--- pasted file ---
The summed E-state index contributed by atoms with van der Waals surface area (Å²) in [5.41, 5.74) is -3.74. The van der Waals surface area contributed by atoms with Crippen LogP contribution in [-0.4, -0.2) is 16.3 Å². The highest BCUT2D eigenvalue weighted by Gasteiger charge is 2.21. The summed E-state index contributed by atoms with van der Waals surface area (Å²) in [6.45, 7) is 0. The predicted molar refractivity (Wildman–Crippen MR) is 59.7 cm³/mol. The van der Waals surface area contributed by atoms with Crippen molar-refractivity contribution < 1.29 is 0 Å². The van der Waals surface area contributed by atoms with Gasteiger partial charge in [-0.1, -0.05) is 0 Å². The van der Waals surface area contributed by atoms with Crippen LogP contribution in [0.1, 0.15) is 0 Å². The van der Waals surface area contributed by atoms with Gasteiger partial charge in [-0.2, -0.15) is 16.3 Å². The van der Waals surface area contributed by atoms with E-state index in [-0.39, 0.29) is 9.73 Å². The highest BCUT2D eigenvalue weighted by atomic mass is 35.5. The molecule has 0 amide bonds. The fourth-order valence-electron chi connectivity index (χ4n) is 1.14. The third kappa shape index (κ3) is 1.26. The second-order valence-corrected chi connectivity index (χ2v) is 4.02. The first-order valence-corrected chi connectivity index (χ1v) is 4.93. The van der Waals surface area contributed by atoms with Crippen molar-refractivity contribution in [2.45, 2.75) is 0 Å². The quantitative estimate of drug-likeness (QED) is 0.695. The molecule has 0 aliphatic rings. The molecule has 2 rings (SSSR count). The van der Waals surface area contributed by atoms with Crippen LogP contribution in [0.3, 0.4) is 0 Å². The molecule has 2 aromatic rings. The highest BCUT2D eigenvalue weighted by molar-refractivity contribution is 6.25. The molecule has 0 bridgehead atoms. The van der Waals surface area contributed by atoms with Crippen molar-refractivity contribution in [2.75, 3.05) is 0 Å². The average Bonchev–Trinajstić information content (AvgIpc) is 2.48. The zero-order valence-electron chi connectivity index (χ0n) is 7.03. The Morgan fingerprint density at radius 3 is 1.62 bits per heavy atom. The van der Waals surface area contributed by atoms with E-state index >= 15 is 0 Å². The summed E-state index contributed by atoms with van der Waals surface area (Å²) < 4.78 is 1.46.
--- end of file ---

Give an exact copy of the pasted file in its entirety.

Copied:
The summed E-state index contributed by atoms with van der Waals surface area (Å²) in [5.41, 5.74) is -3.74. The van der Waals surface area contributed by atoms with Crippen LogP contribution in [-0.4, -0.2) is 16.3 Å². The highest BCUT2D eigenvalue weighted by Gasteiger charge is 2.21. The summed E-state index contributed by atoms with van der Waals surface area (Å²) in [6.45, 7) is 0. The predicted molar refractivity (Wildman–Crippen MR) is 59.7 cm³/mol. The van der Waals surface area contributed by atoms with Crippen molar-refractivity contribution < 1.29 is 0 Å². The van der Waals surface area contributed by atoms with Gasteiger partial charge in [-0.1, -0.05) is 0 Å². The van der Waals surface area contributed by atoms with Crippen LogP contribution in [0.1, 0.15) is 0 Å². The van der Waals surface area contributed by atoms with Gasteiger partial charge in [-0.2, -0.15) is 16.3 Å². The van der Waals surface area contributed by atoms with E-state index in [-0.39, 0.29) is 9.73 Å². The highest BCUT2D eigenvalue weighted by atomic mass is 35.5. The molecule has 0 amide bonds. The fourth-order valence-electron chi connectivity index (χ4n) is 1.14. The third kappa shape index (κ3) is 1.26. The second-order valence-corrected chi connectivity index (χ2v) is 4.02. The first-order valence-corrected chi connectivity index (χ1v) is 4.93. The van der Waals surface area contributed by atoms with Crippen molar-refractivity contribution in [2.45, 2.75) is 0 Å². The quantitative estimate of drug-likeness (QED) is 0.695. The molecule has 0 aliphatic rings. The molecule has 2 rings (SSSR count). The van der Waals surface area contributed by atoms with Crippen LogP contribution in [0.3, 0.4) is 0 Å². The molecule has 2 aromatic rings. The highest BCUT2D eigenvalue weighted by molar-refractivity contribution is 6.25. The molecule has 0 bridgehead atoms. The van der Waals surface area contributed by atoms with Crippen molar-refractivity contribution in [2.75, 3.05) is 0 Å². The average Bonchev–Trinajstić information content (AvgIpc) is 2.48. The zero-order valence-electron chi connectivity index (χ0n) is 7.03. The Morgan fingerprint density at radius 3 is 1.62 bits per heavy atom. The van der Waals surface area contributed by atoms with E-state index >= 15 is 0 Å². The summed E-state index contributed by atoms with van der Waals surface area (Å²) < 4.78 is 1.46.